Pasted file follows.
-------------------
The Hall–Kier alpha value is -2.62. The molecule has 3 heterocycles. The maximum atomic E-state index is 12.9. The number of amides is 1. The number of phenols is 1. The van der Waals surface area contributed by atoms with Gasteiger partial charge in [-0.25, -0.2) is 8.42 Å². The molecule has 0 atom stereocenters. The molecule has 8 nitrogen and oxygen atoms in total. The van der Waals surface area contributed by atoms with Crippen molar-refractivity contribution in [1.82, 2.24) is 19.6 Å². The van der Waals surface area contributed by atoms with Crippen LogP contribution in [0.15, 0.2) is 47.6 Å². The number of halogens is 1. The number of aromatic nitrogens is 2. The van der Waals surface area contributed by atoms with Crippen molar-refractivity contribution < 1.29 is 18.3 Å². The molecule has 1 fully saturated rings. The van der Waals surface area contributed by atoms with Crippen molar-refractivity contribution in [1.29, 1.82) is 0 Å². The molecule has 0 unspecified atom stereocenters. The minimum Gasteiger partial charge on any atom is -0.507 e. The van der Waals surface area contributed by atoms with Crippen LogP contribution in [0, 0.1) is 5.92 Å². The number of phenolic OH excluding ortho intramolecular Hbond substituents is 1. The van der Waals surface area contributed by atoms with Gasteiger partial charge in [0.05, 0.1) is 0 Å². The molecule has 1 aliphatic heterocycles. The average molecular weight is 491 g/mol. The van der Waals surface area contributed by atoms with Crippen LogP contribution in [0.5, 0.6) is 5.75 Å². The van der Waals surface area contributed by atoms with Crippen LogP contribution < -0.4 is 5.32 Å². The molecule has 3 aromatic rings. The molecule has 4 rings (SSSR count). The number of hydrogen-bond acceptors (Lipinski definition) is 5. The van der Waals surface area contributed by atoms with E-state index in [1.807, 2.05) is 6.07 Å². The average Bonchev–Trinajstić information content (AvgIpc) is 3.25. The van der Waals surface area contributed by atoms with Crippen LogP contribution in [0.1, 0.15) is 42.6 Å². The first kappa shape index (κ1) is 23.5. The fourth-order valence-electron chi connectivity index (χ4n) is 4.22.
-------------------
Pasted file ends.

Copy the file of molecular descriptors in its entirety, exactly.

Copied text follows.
The Hall–Kier alpha value is -2.62. The molecule has 3 heterocycles. The maximum atomic E-state index is 12.9. The number of amides is 1. The number of phenols is 1. The van der Waals surface area contributed by atoms with Gasteiger partial charge in [-0.25, -0.2) is 8.42 Å². The molecule has 0 atom stereocenters. The molecule has 8 nitrogen and oxygen atoms in total. The van der Waals surface area contributed by atoms with Crippen molar-refractivity contribution in [1.82, 2.24) is 19.6 Å². The van der Waals surface area contributed by atoms with Crippen LogP contribution in [0.15, 0.2) is 47.6 Å². The number of halogens is 1. The number of aromatic nitrogens is 2. The van der Waals surface area contributed by atoms with Crippen molar-refractivity contribution < 1.29 is 18.3 Å². The molecule has 1 fully saturated rings. The van der Waals surface area contributed by atoms with Crippen molar-refractivity contribution in [1.29, 1.82) is 0 Å². The molecule has 0 unspecified atom stereocenters. The minimum Gasteiger partial charge on any atom is -0.507 e. The van der Waals surface area contributed by atoms with Crippen LogP contribution in [0, 0.1) is 5.92 Å². The number of phenolic OH excluding ortho intramolecular Hbond substituents is 1. The van der Waals surface area contributed by atoms with Gasteiger partial charge in [0.05, 0.1) is 0 Å². The molecule has 1 aliphatic heterocycles. The average molecular weight is 491 g/mol. The van der Waals surface area contributed by atoms with Crippen LogP contribution in [0.5, 0.6) is 5.75 Å². The van der Waals surface area contributed by atoms with Crippen LogP contribution < -0.4 is 5.32 Å². The molecule has 3 aromatic rings. The molecule has 4 rings (SSSR count). The number of hydrogen-bond acceptors (Lipinski definition) is 5. The van der Waals surface area contributed by atoms with E-state index in [1.807, 2.05) is 6.07 Å². The average Bonchev–Trinajstić information content (AvgIpc) is 3.25. The van der Waals surface area contributed by atoms with Crippen LogP contribution in [0.1, 0.15) is 42.6 Å². The first kappa shape index (κ1) is 23.5. The fourth-order valence-electron chi connectivity index (χ4n) is 4.22.